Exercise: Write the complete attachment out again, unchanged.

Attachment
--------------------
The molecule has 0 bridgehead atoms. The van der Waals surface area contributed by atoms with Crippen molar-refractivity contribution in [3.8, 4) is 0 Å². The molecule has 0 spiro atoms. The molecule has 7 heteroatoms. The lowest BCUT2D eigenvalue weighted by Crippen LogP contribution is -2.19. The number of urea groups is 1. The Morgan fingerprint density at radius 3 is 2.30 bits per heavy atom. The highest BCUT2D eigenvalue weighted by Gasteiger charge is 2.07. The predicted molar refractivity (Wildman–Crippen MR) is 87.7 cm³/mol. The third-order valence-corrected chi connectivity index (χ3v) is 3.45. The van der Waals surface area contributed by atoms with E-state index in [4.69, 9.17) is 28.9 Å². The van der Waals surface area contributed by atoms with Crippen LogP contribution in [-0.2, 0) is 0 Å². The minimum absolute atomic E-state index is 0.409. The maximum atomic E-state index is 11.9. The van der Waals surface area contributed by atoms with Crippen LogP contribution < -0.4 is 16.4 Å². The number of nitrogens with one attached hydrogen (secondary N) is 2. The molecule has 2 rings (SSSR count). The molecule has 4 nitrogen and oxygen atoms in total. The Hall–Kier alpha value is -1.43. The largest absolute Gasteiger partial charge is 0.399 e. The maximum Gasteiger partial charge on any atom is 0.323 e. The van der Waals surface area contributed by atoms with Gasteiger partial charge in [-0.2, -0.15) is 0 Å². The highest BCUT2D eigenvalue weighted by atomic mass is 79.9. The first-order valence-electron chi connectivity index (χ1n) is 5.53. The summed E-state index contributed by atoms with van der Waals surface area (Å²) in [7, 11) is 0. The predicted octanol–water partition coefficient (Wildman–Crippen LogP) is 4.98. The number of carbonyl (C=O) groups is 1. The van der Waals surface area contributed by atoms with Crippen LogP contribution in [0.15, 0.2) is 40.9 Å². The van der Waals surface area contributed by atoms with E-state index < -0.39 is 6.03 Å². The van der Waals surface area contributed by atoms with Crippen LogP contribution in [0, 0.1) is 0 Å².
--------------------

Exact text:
The molecule has 0 bridgehead atoms. The van der Waals surface area contributed by atoms with Crippen molar-refractivity contribution in [3.8, 4) is 0 Å². The molecule has 0 spiro atoms. The molecule has 7 heteroatoms. The lowest BCUT2D eigenvalue weighted by Crippen LogP contribution is -2.19. The number of urea groups is 1. The Morgan fingerprint density at radius 3 is 2.30 bits per heavy atom. The highest BCUT2D eigenvalue weighted by Gasteiger charge is 2.07. The predicted molar refractivity (Wildman–Crippen MR) is 87.7 cm³/mol. The third-order valence-corrected chi connectivity index (χ3v) is 3.45. The van der Waals surface area contributed by atoms with E-state index in [4.69, 9.17) is 28.9 Å². The van der Waals surface area contributed by atoms with Crippen LogP contribution in [-0.2, 0) is 0 Å². The minimum absolute atomic E-state index is 0.409. The maximum atomic E-state index is 11.9. The van der Waals surface area contributed by atoms with Crippen LogP contribution < -0.4 is 16.4 Å². The number of nitrogens with one attached hydrogen (secondary N) is 2. The molecule has 2 rings (SSSR count). The molecule has 4 nitrogen and oxygen atoms in total. The Hall–Kier alpha value is -1.43. The largest absolute Gasteiger partial charge is 0.399 e. The maximum Gasteiger partial charge on any atom is 0.323 e. The van der Waals surface area contributed by atoms with Gasteiger partial charge in [-0.2, -0.15) is 0 Å². The highest BCUT2D eigenvalue weighted by atomic mass is 79.9. The first-order valence-electron chi connectivity index (χ1n) is 5.53. The summed E-state index contributed by atoms with van der Waals surface area (Å²) in [7, 11) is 0. The predicted octanol–water partition coefficient (Wildman–Crippen LogP) is 4.98. The number of carbonyl (C=O) groups is 1. The van der Waals surface area contributed by atoms with Crippen LogP contribution in [0.15, 0.2) is 40.9 Å². The van der Waals surface area contributed by atoms with E-state index < -0.39 is 6.03 Å². The van der Waals surface area contributed by atoms with Crippen LogP contribution in [0, 0.1) is 0 Å².